Slow Cooked Organ Meat Stew

Slow Cooked Organ Meat Stew Recipe

posted in: Recipes

Slow cooked heart, liver, and kidney are the organ meats of choice for this ginger infused stew with cauliflower, greens, and herbs. It’s great to fine organ meat recipes you actually want to eat! With a few simple modifications, this stew can be added to your collection of carnivore diet recipes too.

Organ meats are still far from the mainstream, culturally unknown and to be blunt – gross a lot of people out. I want to show that offal and nose-to-tail eating doesn’t need to have a high yuck factor.

Many of my recent nose-to-tail posts have been about liver. I discussed the reasons liver is a nice addition to any diet and a few different ways to prepare it.

After writing up on the benefits of nose to tail eating and nutritionally rich organ meats, I felt inspired to try out some new and daring offal recipes.

I can’t recall any childhood memories of my mom making organ meats. This way of cooking is all new to me and I am adapting as I learn. When I make food for myself and family, my goal is always to optimize nutrition and get the highest quality possible. I happen to think that organ meats are important for this. So here it goes!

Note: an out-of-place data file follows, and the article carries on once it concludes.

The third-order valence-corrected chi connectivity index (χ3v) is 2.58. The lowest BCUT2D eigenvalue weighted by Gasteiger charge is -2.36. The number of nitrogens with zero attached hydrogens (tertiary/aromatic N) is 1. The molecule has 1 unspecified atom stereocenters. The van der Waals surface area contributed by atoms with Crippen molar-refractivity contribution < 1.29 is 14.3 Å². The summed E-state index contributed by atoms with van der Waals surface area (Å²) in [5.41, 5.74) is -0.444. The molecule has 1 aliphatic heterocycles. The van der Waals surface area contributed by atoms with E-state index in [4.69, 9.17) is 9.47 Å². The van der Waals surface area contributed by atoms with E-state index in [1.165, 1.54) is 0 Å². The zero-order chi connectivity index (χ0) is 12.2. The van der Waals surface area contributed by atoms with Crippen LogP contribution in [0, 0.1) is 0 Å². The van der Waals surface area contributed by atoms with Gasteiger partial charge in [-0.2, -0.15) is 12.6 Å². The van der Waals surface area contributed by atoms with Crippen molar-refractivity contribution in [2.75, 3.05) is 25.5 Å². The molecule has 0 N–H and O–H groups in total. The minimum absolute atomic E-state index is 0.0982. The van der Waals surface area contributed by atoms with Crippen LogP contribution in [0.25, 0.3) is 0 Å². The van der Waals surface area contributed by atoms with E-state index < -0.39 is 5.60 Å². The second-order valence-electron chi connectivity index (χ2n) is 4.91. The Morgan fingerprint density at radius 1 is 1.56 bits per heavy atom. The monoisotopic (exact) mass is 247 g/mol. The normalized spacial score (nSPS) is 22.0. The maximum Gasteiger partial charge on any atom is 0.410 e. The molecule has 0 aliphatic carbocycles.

Organ meat recipes

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I did some diligent sifting through Pinterest and found The Paleo Mom’s Offal (but not awful) Stew which I adapted below.

This slow cooked organ meat stew is a great opportunity to load up on our favorite anti-inflammatory herbs and spices.

Oven vs. Slow Cooker

The original recipe details how to make it in an ove which was great for me. My slow cooker cracked awhile ago and I usually skip over slow cooked recipes but now I know I can adapt them to the oven.

Here I give directions for both ways. You get to choose which works best for you and your kitchen.

Using a slow cooker will be more straight forward than the oven and you get the benefit of being able to leave the house if you need to.

Sourcing High-Quality Organ Meats to Slow Cook

We encourage you to find organ meats from local sources. Directories like EatWild can help you connect with local farms and butchers. There are fun programs like “cow-pooling” that can bring communities together and strengthen the demand for local food within local environments. If you cannot find nearby options, check out US Wellness Meats. They have all the organs: heart, liver, and more!

US Wellness Meats was founded in 2000 in Monticello, Missouri (pop. 98) by visionary farmers, who saw that big-business cattle-raising practices were taking a toll on our animals and our health. By returning to rotational grazing practices that are good for the planet and good for our cattle, we led the way in introducing a new generation to the unmatched taste, tenderness, and healthiness of grass-fed beef.